What Is Gestalt Therapy?

· October 9, 2015

Gestalt therapy is a type of of humanist therapy, with influences from psychoanalysis and oriental philosophy. Just like the rest of humanist therapy, this psychotherapy is not centered around illness, but rather around generating health from the potential that each individual possesses.

“Gestalt therapy is not a set of techniques, but rather the transmission of an attitude, a way of being in life.”
-Claudio Naranjo-

Authors like psychiatrist Fritz Perls, psychologist Laura Perls, and sociologist Paul Goodman were the initial founders of this type of humanist psychotherapy.  With time, Gestalt therapy divided into two branches: one centered in more theoretic processes, created by Laura Perls, and the other based on a more existential process of personal development of the individual, created by Fritz Perls.

“Therapy is much too beneficial to limit it to just those who are sick.”

-Erving and Miriam Polster- 

In the latter method, the figure of psychiatrist Claudio Naranjo has emerged as the current and clear successor of Fritz Perls. Dedicated to the broader development of Gestalt therapy, he has become a global mentor in the field. Furthermore, he is a pioneer of trans-personal psychology and is known for integrating psychotherapy and spirituality. 

Foundations of Gestalt Therapy

Here and Now

Gestalt therapy places great emphasis on the present moment, on the “Here and Now.” This means understanding that everything that happens is happening in the Now, since the past no longer exists and the future still is yet to come. 

The Here (spacial) and the Now (temporal) are basic concepts originating from Eastern philosophies. For Gestalt therapy, this has important implications for maturation and growth so that the individual can take charge of him or her self through self-support.

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Attention to and acceptance of our experience

Dealing with life experiences requires a connection to the present moment. Acceptance of these experiences can only take place by becoming conscious of what we are actually living.


Attention, in Gestalt therapy, means looking after oneself and identifying the feelings and emotions that are produced by certain situations, in a way that does not let one run away from what one is experiencing. 

If fear, rage, happiness, or rejection occur, the most important thing to do is realize it (another key concept in Gestalt therapy), so that one can accept the experience of living with that emotion.

When this doesn’t happen, emotions and feelings are repressed can can become blocked, producing great unease and growing to manifest itself in a psychosomatic form (when a physical affectation originates through a psychological process).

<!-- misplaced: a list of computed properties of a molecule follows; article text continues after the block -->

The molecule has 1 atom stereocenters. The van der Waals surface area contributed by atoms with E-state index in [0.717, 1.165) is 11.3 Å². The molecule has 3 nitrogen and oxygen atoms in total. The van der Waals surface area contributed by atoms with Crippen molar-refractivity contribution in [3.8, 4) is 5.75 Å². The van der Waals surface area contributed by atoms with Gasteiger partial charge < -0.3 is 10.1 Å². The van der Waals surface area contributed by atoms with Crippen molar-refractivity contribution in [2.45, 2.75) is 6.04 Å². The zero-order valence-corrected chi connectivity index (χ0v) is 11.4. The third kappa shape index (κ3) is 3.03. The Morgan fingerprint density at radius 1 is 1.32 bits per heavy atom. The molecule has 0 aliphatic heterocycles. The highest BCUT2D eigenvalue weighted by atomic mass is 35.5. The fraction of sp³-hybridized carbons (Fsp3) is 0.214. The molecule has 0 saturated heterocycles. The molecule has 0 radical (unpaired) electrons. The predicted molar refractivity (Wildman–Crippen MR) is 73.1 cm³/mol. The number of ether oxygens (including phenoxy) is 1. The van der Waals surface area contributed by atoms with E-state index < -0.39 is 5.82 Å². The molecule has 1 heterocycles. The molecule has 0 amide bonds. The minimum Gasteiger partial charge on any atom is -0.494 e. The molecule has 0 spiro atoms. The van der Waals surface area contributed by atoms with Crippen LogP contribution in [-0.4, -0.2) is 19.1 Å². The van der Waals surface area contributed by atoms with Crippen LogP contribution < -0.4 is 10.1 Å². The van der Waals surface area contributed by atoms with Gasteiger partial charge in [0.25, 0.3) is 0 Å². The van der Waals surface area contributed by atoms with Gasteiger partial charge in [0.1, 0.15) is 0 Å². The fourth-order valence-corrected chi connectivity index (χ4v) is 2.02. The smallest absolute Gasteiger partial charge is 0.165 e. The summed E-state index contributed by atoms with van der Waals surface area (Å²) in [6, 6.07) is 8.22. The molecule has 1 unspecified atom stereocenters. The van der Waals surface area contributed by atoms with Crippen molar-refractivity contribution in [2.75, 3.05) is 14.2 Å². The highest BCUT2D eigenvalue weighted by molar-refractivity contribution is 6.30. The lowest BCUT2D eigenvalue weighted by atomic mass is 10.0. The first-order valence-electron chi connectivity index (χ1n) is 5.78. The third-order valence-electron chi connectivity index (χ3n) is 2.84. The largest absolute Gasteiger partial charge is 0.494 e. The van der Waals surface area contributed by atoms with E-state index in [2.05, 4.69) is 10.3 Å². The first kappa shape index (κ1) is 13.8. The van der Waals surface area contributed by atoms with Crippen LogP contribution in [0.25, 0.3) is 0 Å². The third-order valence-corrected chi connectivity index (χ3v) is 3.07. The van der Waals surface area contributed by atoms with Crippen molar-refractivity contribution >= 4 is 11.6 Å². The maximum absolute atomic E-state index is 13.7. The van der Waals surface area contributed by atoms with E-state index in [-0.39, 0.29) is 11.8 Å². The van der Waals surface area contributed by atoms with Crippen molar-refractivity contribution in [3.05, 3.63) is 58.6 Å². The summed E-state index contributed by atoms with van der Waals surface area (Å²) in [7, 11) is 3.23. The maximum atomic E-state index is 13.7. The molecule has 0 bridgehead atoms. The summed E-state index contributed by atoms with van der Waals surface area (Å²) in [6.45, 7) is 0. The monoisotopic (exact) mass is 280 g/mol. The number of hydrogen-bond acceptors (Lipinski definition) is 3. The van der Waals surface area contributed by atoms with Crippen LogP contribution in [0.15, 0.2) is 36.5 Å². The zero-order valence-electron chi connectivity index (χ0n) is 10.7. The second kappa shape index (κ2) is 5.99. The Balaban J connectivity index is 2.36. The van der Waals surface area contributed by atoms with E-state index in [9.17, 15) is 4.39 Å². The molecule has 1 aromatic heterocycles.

Responsibility

The concept of responsibility in Gestalt therapy is fundamental, and it is something constantly aimed for by the person who is in the process of personal development. The first step is for that person to take responsibility for what they do, what they feel, and what they live, through their personal experiences. In this way, they do not blame others or their environment for what happens in each moment. 

Once the individual is capable of taking responsibility for themselves and becoming aware of themselves, they are, in turn, capable of change and of spontaneously taking control of their lives. It is a process of strengthening themselves to be able to confront their circumstances.

“Being responsible involves being present, being here. And being truly present is to be conscious. In turn, this consciousness is an incompatible condition to the illusion of irresponsibility through which we avoid living our lives.” 

-Claudio Naranjo-

Essential principles of Gestalt psychotherapy

The following is a list of the foundational principles of Gestalt therapy, as proposed by Claudio Naranjo:

1 – Live now, which is to say, concern yourself with the present rather than the past of the future.

2 – Live here, which is to say, connect yourself with what is present instead of what is absent.

3 – Stop imagining: experience what is real.

4 – Abandon unnecessary thoughts; instead, feel and observe.

5 – Choose to express before manipulating, explaining, justifying, or judging.

6 – Give in to pain and unpleasantness just as much as pleasure; don’t limit your ability to be aware.

7 – Do not accept any other “should” or “have to” than your own.

8 – Take complete responsibility for your actions, feelings, and thoughts.

9 – Accept who you are, as you are.

The essence of Gestalt therapy can be found in these principles, which generate a broad and profound process leading towards personal development.

Gestalt therapists view patients as full of potential, enough to be able to overcome any adversity, and to explore his or her own happiness. 

“Consider that your patient is a capable and complete individual who can do difficult things without you doing them for him, who can confront pain and will always be able to, and who can take the wrong path and learn from his mistakes. Respect his capacity of resilience, respect his ability to independently manage his distress and anxiety, respect the part of him that is healthy and adaptive, their methods; assume his ability to support himself, and his human potential.”

-Fritz Perls, 1974- 

Bibliography:

Peñarrubia, F. (1998). Terapia Gestalt: La vía del vacío fértil/Gestalt Therapy: The Way of the Empty Fertile. Alianza Editorial.